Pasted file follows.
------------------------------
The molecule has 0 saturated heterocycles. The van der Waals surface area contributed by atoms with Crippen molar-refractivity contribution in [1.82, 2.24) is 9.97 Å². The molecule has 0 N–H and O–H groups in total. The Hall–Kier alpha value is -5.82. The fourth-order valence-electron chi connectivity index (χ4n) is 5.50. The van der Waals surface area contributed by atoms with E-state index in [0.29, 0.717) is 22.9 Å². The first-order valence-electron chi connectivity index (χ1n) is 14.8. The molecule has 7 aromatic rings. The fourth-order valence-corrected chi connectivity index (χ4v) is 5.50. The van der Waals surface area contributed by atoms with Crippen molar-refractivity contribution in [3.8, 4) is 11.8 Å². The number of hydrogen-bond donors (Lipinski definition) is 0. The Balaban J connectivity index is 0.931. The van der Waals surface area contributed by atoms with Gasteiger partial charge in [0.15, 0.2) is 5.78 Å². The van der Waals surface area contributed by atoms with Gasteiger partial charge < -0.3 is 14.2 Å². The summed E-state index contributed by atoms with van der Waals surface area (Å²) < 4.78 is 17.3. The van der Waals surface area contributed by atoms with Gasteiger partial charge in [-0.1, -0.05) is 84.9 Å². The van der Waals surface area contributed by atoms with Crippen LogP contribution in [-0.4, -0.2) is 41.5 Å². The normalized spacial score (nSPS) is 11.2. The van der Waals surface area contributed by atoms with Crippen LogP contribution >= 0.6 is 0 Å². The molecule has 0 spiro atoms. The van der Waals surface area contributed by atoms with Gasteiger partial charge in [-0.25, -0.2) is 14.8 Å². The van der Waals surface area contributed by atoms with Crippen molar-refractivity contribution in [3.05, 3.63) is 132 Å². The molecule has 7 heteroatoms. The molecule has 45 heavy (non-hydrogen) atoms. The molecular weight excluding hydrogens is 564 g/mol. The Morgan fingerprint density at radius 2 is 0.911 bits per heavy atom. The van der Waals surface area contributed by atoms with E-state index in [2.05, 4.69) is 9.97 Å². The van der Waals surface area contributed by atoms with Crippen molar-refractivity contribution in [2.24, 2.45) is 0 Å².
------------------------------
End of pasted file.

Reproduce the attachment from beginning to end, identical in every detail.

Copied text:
The molecule has 0 saturated heterocycles. The van der Waals surface area contributed by atoms with Crippen molar-refractivity contribution in [1.82, 2.24) is 9.97 Å². The molecule has 0 N–H and O–H groups in total. The Hall–Kier alpha value is -5.82. The fourth-order valence-electron chi connectivity index (χ4n) is 5.50. The van der Waals surface area contributed by atoms with E-state index in [0.29, 0.717) is 22.9 Å². The first-order valence-electron chi connectivity index (χ1n) is 14.8. The molecule has 7 aromatic rings. The fourth-order valence-corrected chi connectivity index (χ4v) is 5.50. The van der Waals surface area contributed by atoms with Crippen molar-refractivity contribution in [3.8, 4) is 11.8 Å². The number of hydrogen-bond donors (Lipinski definition) is 0. The Balaban J connectivity index is 0.931. The van der Waals surface area contributed by atoms with Gasteiger partial charge in [0.15, 0.2) is 5.78 Å². The van der Waals surface area contributed by atoms with Gasteiger partial charge < -0.3 is 14.2 Å². The summed E-state index contributed by atoms with van der Waals surface area (Å²) < 4.78 is 17.3. The van der Waals surface area contributed by atoms with Gasteiger partial charge in [-0.1, -0.05) is 84.9 Å². The van der Waals surface area contributed by atoms with Crippen LogP contribution in [-0.4, -0.2) is 41.5 Å². The normalized spacial score (nSPS) is 11.2. The van der Waals surface area contributed by atoms with Crippen LogP contribution >= 0.6 is 0 Å². The molecule has 0 spiro atoms. The van der Waals surface area contributed by atoms with Gasteiger partial charge in [-0.25, -0.2) is 14.8 Å². The van der Waals surface area contributed by atoms with Crippen molar-refractivity contribution in [3.05, 3.63) is 132 Å². The molecule has 7 heteroatoms. The molecule has 45 heavy (non-hydrogen) atoms. The molecular weight excluding hydrogens is 564 g/mol. The Morgan fingerprint density at radius 2 is 0.911 bits per heavy atom. The van der Waals surface area contributed by atoms with E-state index in [2.05, 4.69) is 9.97 Å². The van der Waals surface area contributed by atoms with Crippen molar-refractivity contribution in [2.24, 2.45) is 0 Å².